It’s pretty easy to see that Sybill Trelawney, the eccentric and over-dramatic professor of Divination was not a great teacher. All the other teachers seem to find her frustrating at best, and she hides away in her tower to keep away from them. Headmaster Albus Dumbledore mostly gave her the position to protect her after she made the prediction that led Voldemort to kill Harry Potter’s parents.
Trelawney does have some moments when her predictions come true. But she mostly capitalizes on the power of suggestion, vague statements, and sophistry. Here are ten times those tendencies could have gotten her fired.
No one would ever call Trelawney calm. She is given to drama and makes predictions of misfortune as easily as other people breathe. In Order of the Phoenix, when she is being harassed by Dolores Umbridge, Trelawney reacts poorly to the evaluation. Nearly every teacher hates Umbridge's interference, but Trelawney seems to be the only one that takes it out on her students.
In Prisoner of Azkaban, we’re introduced to the Grim, a giant spectral dog that foretells death. Almost every child who grew up in the Wizarding World seems to believe in it.
When Trelawney sees a dog in Harry’s teacup, she claims it is the Grim. Naturally, this is another prediction of Harry’s tragic and untimely death. It’s arguable, however, that the dog in Harry’s cup is a prediction of Sirius Black’s entrance to his life. Sirius’ Animagus form is a giant black dog, and he uses that form to escape Azkaban and get onto Hogwarts grounds. Trelawney is Seeing the future but she doesn’t understand it at all.
In Goblet of Fire, Trelawney seems to take special joy in predicting something painful for Harry in every class. Professor McGonagall and Dumbledore both assure him that this is something Trelawney enjoys doing with many students. But given Harry’s reputation in the Wizarding World, it’s easy for her to capitalize on him to impress everyone.
Of course, keeping her threats vague means that she’s always going be technically right. Telling Harry that there are “difficult times ahead” could mean anything from struggling through school assignments to fighting Voldemort. Of course, he does both in his fourth year.
Trelawney often uses her “gifts” to achieve ends. She particularly uses Neville’s anxiety against him, as she does in his very first class. Seeming Neville’s clumsiness, she “predicts” that he’ll break a cup, which of course became a self-fulfilling prophecy.
She trades on that again during finals. Naturally, her goal is that the students don’t cheat by telling each other about the final. But playing on Neville’s clumsy anxiety is a cruel way to do it.
In her profile of Trelawney, JK Rowling wrote that Trelawney loves impressing gullible students with predictions of doom and disaster. As with all false predictions, these sort of “predictions” work best when they’re kept vague. While sometimes she trades on the power of suggestion, making a vague threat with a deadline plants a seed of doubt.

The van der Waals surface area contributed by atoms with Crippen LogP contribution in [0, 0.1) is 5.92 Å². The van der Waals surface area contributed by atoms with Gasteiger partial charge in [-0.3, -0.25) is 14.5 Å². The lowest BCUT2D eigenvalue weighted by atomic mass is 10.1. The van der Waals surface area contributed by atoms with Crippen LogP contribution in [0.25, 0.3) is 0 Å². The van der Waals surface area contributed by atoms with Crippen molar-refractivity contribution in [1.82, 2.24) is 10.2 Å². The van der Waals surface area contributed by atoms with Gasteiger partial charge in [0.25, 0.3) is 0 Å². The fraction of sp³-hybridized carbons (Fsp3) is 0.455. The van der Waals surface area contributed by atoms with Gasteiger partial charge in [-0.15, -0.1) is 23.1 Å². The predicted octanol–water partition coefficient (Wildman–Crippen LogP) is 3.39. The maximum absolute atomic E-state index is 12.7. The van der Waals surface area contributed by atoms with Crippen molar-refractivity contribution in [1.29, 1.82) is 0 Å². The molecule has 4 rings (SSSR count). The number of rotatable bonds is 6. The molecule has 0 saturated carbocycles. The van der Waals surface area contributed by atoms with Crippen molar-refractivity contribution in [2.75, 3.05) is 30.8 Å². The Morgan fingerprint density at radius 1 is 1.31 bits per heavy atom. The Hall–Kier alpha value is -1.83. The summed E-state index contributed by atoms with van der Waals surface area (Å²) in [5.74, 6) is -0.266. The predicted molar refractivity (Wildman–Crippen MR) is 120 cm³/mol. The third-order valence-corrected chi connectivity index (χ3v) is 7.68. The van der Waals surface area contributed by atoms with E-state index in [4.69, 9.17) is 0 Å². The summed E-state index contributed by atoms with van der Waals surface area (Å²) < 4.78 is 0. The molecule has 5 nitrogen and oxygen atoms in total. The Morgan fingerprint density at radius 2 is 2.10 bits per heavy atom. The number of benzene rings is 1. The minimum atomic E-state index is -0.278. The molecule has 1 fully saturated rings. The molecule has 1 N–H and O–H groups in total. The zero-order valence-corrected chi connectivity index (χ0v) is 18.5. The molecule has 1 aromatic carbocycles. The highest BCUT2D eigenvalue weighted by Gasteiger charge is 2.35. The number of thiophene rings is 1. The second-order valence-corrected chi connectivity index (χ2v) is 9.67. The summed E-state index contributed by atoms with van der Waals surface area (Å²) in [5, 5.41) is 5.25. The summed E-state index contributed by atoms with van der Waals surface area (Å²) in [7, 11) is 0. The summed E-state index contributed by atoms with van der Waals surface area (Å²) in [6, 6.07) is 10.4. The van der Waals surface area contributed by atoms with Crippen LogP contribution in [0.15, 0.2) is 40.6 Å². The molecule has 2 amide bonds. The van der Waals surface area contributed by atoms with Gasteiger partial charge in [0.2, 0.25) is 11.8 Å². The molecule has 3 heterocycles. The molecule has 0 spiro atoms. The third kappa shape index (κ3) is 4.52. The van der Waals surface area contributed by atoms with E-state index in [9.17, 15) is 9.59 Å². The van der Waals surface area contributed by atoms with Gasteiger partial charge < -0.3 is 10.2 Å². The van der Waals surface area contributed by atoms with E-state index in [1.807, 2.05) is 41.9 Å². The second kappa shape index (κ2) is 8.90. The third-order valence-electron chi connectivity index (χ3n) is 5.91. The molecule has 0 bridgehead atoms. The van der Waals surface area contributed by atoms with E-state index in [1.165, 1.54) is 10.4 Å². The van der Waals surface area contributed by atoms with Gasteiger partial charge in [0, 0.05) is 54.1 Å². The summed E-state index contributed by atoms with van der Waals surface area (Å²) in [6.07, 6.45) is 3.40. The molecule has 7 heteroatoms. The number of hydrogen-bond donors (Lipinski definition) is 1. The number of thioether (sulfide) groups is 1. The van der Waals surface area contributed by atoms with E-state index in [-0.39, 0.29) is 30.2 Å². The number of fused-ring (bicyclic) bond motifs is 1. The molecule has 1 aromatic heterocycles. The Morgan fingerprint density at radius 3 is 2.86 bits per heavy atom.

It’s only natural that Lavender would do the work for her. Despite the fact that her rabbit doesn’t actually die on the sixteenth, Lavender considers the prediction fulfilled. And that’s all it takes for her to cement Lavender’s faith.
Once again, Trelawney capitalizes on Neville’s nervousness for one of her “predictions.” As an adult who had survived the first Wizarding War against Voldemort, Trelawney would know who Neville Longbottom’s parents were. Both were tortured until they were insane. After that, Neville grew up with his grandmother, his only remaining family. Trelawney asks after his grandmother, knowing Neville would fear desperately losing her as well.
For the most part, Professor Trelawney keeps to herself. She rarely descends to join the rest of the school because she claims it clouds her Inner Eye. It could also be because she realizes that the other teachers are more competent than she is and don’t take her seriously.
As far as we know, however, none of the other teachers insult each other to the students. Trelawney and Firenze, a centaur Dumbledore hires after Umbridge fires Trelawney, have a rivalry that leads to them insulting one another in front of students. He calls her work “human nonsense,” and Trelawney reduces him to a horse in front of a student.
Everyone has work disputes. No job is perfect. But shouting at your boss rarely goes well. Trelawney, however, in her fury about Firenze remaining at the castle in Half-Blood Prince, seems to pick fights with Dumbledore numerous times. She wishes for Firenze to be fired, and doesn’t seem to understand (or maybe simply doesn’t care) that to fire him would be to condemn him to death.
From what she said to Luna, this doesn’t seem like the only time Trelawney has had this fight. No wonder Dumbledore, who normally remains calm, is “exasperated” by her.
According to McGonagall, Trelawney predicts a student’s death every year and it has never come to pass. But that doesn’t stop her from doing it anyway. Given that she is always latching onto students who are already nervous or believers (Neville, Lavender, Parvati), this is a disturbing habit of hers.
Surely there’s some rule that even if a Seer does See death for a student, she should protect that child from it? Someone call in Dumbledore on this one, it’s a really cruel thing for her to keep doing.
Multiple times when Harry meets her, Trelawney smells of sherry. When she speaks to Luna in Half-Blood Prince, Trelawney responds with “an angry, drunken titter.” Rowling writes that Trelawney “developed an over-reliance on alcohol” due to her perceived ill-treatment.
Alcoholism is an addiction and should be treated as an illness, not a character flaw. However, Trelawney seems to often be drunk in front of students. She lives in Hogwarts Castle and should be upholding decorum for the students. As a professor, she is supposed to be a leader for the students. Drunk at work is not a great example.